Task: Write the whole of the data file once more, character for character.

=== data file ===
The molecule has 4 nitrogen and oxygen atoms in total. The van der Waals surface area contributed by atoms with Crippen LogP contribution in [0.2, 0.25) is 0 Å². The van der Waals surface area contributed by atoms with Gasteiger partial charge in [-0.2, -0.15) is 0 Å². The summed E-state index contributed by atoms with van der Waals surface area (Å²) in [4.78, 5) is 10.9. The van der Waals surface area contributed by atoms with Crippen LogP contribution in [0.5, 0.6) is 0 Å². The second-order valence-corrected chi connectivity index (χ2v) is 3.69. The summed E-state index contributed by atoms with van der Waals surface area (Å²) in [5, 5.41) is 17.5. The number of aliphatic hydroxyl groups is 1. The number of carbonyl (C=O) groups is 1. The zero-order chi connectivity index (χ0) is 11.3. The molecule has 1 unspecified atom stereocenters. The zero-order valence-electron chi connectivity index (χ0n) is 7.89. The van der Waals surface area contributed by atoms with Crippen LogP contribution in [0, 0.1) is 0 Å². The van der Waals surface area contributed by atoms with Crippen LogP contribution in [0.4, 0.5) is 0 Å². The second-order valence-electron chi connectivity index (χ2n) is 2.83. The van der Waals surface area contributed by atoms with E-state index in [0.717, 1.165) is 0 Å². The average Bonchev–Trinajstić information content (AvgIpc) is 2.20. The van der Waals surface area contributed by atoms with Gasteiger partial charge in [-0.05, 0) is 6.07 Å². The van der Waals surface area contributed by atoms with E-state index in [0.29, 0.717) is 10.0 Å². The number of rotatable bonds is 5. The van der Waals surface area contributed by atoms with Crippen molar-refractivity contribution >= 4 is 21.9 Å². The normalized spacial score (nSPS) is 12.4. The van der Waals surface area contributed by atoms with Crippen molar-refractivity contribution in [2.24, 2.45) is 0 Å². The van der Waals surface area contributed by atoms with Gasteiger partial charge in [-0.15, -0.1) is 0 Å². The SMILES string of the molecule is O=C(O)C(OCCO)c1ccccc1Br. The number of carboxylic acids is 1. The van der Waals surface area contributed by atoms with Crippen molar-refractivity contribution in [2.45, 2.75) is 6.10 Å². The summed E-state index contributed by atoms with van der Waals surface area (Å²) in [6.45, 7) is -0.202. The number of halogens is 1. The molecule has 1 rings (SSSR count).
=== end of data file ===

The molecule has 4 nitrogen and oxygen atoms in total. The van der Waals surface area contributed by atoms with Crippen LogP contribution in [0.2, 0.25) is 0 Å². The van der Waals surface area contributed by atoms with Gasteiger partial charge in [-0.2, -0.15) is 0 Å². The summed E-state index contributed by atoms with van der Waals surface area (Å²) in [4.78, 5) is 10.9. The van der Waals surface area contributed by atoms with Crippen LogP contribution in [0.5, 0.6) is 0 Å². The second-order valence-corrected chi connectivity index (χ2v) is 3.69. The summed E-state index contributed by atoms with van der Waals surface area (Å²) in [5, 5.41) is 17.5. The number of aliphatic hydroxyl groups is 1. The number of carbonyl (C=O) groups is 1. The zero-order chi connectivity index (χ0) is 11.3. The molecule has 1 unspecified atom stereocenters. The zero-order valence-electron chi connectivity index (χ0n) is 7.89. The van der Waals surface area contributed by atoms with Crippen LogP contribution in [0, 0.1) is 0 Å². The van der Waals surface area contributed by atoms with Crippen LogP contribution in [0.4, 0.5) is 0 Å². The second-order valence-electron chi connectivity index (χ2n) is 2.83. The van der Waals surface area contributed by atoms with E-state index in [0.717, 1.165) is 0 Å². The average Bonchev–Trinajstić information content (AvgIpc) is 2.20. The van der Waals surface area contributed by atoms with Gasteiger partial charge in [-0.05, 0) is 6.07 Å². The van der Waals surface area contributed by atoms with E-state index in [0.29, 0.717) is 10.0 Å². The number of rotatable bonds is 5. The van der Waals surface area contributed by atoms with Crippen molar-refractivity contribution >= 4 is 21.9 Å². The normalized spacial score (nSPS) is 12.4. The van der Waals surface area contributed by atoms with Crippen molar-refractivity contribution in [2.24, 2.45) is 0 Å². The van der Waals surface area contributed by atoms with Gasteiger partial charge in [-0.15, -0.1) is 0 Å². The SMILES string of the molecule is O=C(O)C(OCCO)c1ccccc1Br. The number of carboxylic acids is 1. The van der Waals surface area contributed by atoms with Crippen molar-refractivity contribution in [2.45, 2.75) is 6.10 Å². The summed E-state index contributed by atoms with van der Waals surface area (Å²) in [6.45, 7) is -0.202. The number of halogens is 1. The molecule has 1 rings (SSSR count).